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ex-parrot

Safety of running E at 1500mA on UM2?

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You can quite easily determine that:

If it runs very hot, it's bad. If not, no problem.

Very hot means you can't touch it longer than a second or so.

Note that 50-60°C (which is hot, but you can touch it for 1-2 seconds) is normal operating temperature for most power-electronics.

/edit:

Make sure that you protect yourself against http://en.wikipedia.org/wiki/Electrostatic_discharge when you touch the electronics!

Discharge your body by touching a grounded piece of metal (like the radiator of a heater, or a metal doorframe, or the metal case of your computer).

 

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I ran across a couple posts related to changing the current on the extruder stepper. I have recently encountered a difficult-to-diagnose underextrusion issue, and want to explore current modification as a potential fix (or to at least determine if this stepper motor is part of the issue).

I am not, however, aware of how to change the current within the UM2's user interface. I am using cura 14.09 (and also looked in version 14.07).

How do I change the current for the extruder motor? (or what can I search for to help me find out how)? Is this a setting in the firmware?

Thanks!

 

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Yes, it's fw-controlled:

Maintenance - Advanced - Motion - Current E... if I'm not completely wrong...

 

That sounds about right but there you'll find the current for E to be restricted to values lower or equal 1300 mA. How do you bypass that limit and set the current to a higher value?

 

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You probably don't, unless you want to overheat the electronics...

If it is possible to set a higher current (that depends on how the reference voltage that sets the current on the driver IC is made), then you'll have to find and change the maximum current value in the source code and change it. Limits are usually hard-coded into Marlin's configuration.h

 

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The motors are have specifications that allow up to 1300mA. That's why the firmware limits it at this range. Running it beyond this range is at your own risk. (Aka, don't complain at us when you need a new motor)

Also, in tests we did, we didn't find more strength when going over 1250mA. So that's why the default it set to 1250mA. Also note that a significant factor for the UM2 feeder is actually the temperature of the feeder axis. By increasing the current to 1500mA you are putting more power and thus more heat into this axis and it will grind a lot easier.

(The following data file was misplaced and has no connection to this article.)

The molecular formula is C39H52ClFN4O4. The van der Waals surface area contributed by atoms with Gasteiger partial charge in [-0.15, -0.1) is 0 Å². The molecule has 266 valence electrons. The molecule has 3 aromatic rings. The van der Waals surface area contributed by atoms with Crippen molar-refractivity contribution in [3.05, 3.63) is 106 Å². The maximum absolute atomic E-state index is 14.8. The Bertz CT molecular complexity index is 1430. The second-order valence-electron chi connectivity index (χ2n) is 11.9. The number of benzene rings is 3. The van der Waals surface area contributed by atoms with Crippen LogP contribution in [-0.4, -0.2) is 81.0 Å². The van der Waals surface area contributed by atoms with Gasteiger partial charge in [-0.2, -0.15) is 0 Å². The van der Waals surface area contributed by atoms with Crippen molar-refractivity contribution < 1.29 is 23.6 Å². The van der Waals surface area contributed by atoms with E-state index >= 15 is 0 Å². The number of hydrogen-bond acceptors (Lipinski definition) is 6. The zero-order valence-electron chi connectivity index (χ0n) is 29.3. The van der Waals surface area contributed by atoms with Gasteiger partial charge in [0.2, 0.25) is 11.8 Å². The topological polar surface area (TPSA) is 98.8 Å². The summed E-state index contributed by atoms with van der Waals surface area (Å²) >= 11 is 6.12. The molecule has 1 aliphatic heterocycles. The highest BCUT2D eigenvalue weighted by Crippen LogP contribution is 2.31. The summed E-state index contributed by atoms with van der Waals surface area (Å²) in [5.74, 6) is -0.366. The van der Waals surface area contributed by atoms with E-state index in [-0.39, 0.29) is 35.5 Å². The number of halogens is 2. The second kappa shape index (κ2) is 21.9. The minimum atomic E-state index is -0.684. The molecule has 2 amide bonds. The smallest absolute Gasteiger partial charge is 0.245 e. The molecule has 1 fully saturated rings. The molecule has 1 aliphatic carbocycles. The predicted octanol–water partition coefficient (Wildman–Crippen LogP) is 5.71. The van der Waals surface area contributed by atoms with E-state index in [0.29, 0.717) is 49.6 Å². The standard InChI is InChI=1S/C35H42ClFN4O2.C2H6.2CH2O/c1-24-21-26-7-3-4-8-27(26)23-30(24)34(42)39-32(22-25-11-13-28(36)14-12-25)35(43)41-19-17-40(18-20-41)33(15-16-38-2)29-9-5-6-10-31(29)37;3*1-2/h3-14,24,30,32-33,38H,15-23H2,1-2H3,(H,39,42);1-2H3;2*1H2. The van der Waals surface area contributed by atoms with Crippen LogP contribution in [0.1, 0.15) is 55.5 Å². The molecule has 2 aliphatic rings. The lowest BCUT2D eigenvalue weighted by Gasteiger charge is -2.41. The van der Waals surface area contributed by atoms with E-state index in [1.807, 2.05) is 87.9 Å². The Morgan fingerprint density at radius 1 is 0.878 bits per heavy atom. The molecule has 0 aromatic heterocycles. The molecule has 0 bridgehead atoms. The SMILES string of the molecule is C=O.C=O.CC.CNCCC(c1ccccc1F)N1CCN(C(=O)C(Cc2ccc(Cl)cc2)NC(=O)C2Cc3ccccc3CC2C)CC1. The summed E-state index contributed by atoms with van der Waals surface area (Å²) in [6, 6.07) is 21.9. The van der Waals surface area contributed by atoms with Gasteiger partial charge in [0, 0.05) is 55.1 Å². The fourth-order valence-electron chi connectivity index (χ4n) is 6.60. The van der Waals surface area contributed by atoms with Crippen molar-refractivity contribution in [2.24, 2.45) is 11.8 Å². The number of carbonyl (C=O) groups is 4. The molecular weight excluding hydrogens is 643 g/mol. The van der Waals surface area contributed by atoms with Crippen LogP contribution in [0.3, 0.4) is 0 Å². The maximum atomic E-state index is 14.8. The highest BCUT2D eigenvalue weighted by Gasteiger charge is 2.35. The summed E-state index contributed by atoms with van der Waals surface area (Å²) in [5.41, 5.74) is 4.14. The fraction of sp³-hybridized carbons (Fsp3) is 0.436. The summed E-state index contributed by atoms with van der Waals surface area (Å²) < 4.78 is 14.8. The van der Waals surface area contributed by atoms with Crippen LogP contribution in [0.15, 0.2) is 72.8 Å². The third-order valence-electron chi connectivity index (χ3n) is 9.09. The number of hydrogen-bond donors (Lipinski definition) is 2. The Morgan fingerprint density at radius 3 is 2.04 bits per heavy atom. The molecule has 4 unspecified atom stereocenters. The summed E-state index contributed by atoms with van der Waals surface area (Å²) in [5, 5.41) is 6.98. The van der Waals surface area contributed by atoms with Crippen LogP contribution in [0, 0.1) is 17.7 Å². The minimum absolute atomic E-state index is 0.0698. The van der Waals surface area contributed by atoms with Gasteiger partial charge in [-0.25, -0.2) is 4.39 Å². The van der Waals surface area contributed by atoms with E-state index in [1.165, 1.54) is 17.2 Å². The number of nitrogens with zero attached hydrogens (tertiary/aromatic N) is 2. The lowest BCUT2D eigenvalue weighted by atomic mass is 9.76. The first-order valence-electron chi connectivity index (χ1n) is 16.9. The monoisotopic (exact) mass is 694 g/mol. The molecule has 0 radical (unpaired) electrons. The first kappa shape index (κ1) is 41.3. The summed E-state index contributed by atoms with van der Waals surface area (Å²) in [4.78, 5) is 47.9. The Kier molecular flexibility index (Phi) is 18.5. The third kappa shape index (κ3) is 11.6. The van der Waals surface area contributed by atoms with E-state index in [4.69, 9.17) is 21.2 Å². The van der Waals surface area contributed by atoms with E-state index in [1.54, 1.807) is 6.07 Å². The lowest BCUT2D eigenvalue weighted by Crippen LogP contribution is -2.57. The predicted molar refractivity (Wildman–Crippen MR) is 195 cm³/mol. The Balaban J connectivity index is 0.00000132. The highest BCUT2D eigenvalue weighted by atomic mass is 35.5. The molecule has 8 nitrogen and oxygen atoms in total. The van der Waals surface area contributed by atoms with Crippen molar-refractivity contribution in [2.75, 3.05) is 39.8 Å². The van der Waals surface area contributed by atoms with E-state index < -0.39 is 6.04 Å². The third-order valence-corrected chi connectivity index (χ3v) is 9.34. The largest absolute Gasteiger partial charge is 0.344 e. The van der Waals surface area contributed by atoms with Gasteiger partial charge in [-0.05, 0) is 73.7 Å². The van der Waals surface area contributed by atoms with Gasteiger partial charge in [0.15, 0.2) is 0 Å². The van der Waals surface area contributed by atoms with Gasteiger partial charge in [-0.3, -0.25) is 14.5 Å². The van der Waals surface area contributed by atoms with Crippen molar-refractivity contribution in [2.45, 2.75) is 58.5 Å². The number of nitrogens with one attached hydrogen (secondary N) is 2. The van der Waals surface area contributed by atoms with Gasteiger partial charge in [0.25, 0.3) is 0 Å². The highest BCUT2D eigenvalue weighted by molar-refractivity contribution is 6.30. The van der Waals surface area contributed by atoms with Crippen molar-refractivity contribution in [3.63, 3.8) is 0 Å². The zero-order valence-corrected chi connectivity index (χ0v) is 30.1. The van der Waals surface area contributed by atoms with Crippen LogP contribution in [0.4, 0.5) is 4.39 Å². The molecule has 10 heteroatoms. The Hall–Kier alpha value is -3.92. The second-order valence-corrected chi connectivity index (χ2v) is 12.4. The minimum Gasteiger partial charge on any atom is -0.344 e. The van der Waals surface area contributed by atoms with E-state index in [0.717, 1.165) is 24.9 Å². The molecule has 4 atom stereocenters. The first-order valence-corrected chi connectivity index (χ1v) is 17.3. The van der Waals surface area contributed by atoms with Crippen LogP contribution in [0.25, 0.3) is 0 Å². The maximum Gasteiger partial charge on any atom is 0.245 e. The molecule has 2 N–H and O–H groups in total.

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Maybe the drivers overheat at 1500 mA which makes them lose power?

I'm not that much an expert on motors & currents - having worked mostly with professional drivers that took care of that question automatically.

The only time I actuall had to set a motor current was when I had to set up a test stand for flexible cables. It was a larger motor (maybe NEMA23 or something) and a heavier moving setup. The thing was, that I could find the best suitable current just by listening to it. Of course - current too low means no operation, but there was actually a very wide range where the machine would "work".

BUT, there was a difference in how the thing sounded when changing current. The more current I gave it, the louder the motor got. There were also some unusual sounds when setting the current too low (like stuttering, probably also some skipped steps).

So, I found the sweet spot by just listening to it and finding the spot where the machine sounded "happy".

I've only just started toying with the NEMA17 motors and pololu drivers (which I hate so much :p), and haven't had time to go in-depth there.

Got myself an easy stepper from reprap.me to make some tests, but I found my cooldrv DRV8825 drivers to produce a very annoying whistle with it, while the UMO drivers are silent but get insanely hot within seconds.

I'll be putting some work into making better drivers sometime in the next weeks because I see there's definitely a need for it.

 

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Whistle? You mean like a very high pitch? That only young people can hear?

I did some experiments with a new tinyG board that had 1/32 microstepping and the steppers were amazingly quiet but the young guy I was working with (Jaime from Ultimaker) was very annoyed by the high pitch. I barely noticed it but it seemed to be coming from the stepper motors. Although maybe I should have put my ear up to the board itself (or maybe I did and discounted it, I don't remember).

Is that what you are talking about?

 

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I didn't notice the noise until it was mentioned and then I had to move to within a foot of the extruder motor to really hear it clearly. I think it was 1/32 microstepping.

1/32 is much quieter than 1/16 but 1/64 is even quieter. I'm told.

 

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